Exploring the electrostatic repulsion model in the role of Sirt3 in directing MnSOD acetylation status and enzymatic activity

Yueming Zhu, Seong Hoon Park, Ozkan Ozden, Hyun Seok Kim, Haiyan Jiang, Athanassios Vassilopoulos, Douglas R. Spitz, David Gius*

*Corresponding author for this work

Research output: Contribution to journalReview article

39 Scopus citations

Abstract

Mitochondrial oxidative metabolism is the major site of ATP production as well as a significant source of reactive oxygen species (ROS) that can cause damage to critical biomolecules. It is well known that mitochondrial enzymes that scavenge ROS are targeted by stress responsive proteins to maintain the fidelity of mitochondrial function. Manganese superoxide dismutase (MnSOD) is a primary mitochondrial ROS scavenging enzyme, and in 1983 Irwin Fridovich proposed an elegant chemical mechanism/model whereby acetylation directs MnSOD enzymatic activity. He christened it the electrostatic repulsion model. However, the biochemical and genetic mechanism(s) determining how acetylation directs activity and the reasons behind the evolutionarily conserved need for several layers of transcriptional and posttranslational MnSOD regulation remain unknown. In this regard, we and others have shown that MnSOD is regulated, at least in part, by the deacetylation of specific conserved lysines in a reaction catalyzed by the mitochondrial sirtuin, Sirt3. We speculate that the regulation of MnSOD activity by lysine acetylation via an electrostatic repulsion mechanism is a conserved and critical aspect of MnSOD regulation necessary to maintain mitochondrial homeostasis.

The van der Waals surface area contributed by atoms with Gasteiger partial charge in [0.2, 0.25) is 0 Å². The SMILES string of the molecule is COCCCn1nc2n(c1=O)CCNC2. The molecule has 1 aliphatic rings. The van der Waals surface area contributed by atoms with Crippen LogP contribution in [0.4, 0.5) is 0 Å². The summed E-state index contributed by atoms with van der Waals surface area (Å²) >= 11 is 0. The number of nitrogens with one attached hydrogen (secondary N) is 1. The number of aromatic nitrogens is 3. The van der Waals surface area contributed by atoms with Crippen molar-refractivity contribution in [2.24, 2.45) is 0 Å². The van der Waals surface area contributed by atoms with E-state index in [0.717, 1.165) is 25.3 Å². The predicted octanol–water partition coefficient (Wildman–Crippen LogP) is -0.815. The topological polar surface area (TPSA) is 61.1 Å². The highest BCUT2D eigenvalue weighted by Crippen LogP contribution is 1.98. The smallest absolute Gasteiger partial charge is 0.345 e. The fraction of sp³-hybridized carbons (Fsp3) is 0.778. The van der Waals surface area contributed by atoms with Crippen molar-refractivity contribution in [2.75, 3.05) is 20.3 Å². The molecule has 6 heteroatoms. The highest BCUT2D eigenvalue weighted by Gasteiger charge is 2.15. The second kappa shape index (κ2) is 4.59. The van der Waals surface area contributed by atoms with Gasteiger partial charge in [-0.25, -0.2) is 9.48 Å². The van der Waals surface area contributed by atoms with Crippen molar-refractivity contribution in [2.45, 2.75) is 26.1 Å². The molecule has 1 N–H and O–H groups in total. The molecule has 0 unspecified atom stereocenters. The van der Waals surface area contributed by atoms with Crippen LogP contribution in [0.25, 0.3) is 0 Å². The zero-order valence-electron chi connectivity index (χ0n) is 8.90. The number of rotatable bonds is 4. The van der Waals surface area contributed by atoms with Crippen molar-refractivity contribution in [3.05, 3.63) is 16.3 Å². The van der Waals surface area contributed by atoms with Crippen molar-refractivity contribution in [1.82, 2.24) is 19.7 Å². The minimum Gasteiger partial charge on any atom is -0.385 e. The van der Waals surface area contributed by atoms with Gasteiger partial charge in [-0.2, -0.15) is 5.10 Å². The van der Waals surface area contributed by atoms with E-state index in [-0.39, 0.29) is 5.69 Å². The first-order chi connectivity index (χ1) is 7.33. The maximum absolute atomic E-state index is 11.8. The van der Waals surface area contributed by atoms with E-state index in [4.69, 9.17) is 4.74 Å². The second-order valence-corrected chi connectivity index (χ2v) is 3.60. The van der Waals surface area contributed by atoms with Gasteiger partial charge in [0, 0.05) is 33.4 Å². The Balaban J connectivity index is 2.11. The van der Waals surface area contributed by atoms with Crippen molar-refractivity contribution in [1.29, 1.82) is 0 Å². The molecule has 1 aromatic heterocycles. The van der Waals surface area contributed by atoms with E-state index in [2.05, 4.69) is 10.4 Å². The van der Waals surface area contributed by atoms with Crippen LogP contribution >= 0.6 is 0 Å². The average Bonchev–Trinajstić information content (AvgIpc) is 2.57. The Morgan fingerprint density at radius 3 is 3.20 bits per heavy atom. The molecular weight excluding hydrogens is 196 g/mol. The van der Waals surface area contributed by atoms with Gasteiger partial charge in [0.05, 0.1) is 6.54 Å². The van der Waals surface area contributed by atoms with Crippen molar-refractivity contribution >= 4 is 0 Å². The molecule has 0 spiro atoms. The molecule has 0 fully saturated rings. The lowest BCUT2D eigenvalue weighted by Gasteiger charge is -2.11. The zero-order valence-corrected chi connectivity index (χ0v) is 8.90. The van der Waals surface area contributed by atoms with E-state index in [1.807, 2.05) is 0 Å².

Original languageEnglish (US)
Pages (from-to)828-833
Number of pages6
JournalFree Radical Biology and Medicine
Volume53
Issue number4
DOIs
StatePublished - Aug 15 2012

Keywords

  • Acetylation
  • Acetylome
  • Electrostatic repulsion model
  • Metabolic homeostasis
  • Metabolism
  • Mitochondria
  • MnSOD
  • ROS
  • Sirt3
  • Sirtuins

ASJC Scopus subject areas

  • Biochemistry
  • Physiology (medical)

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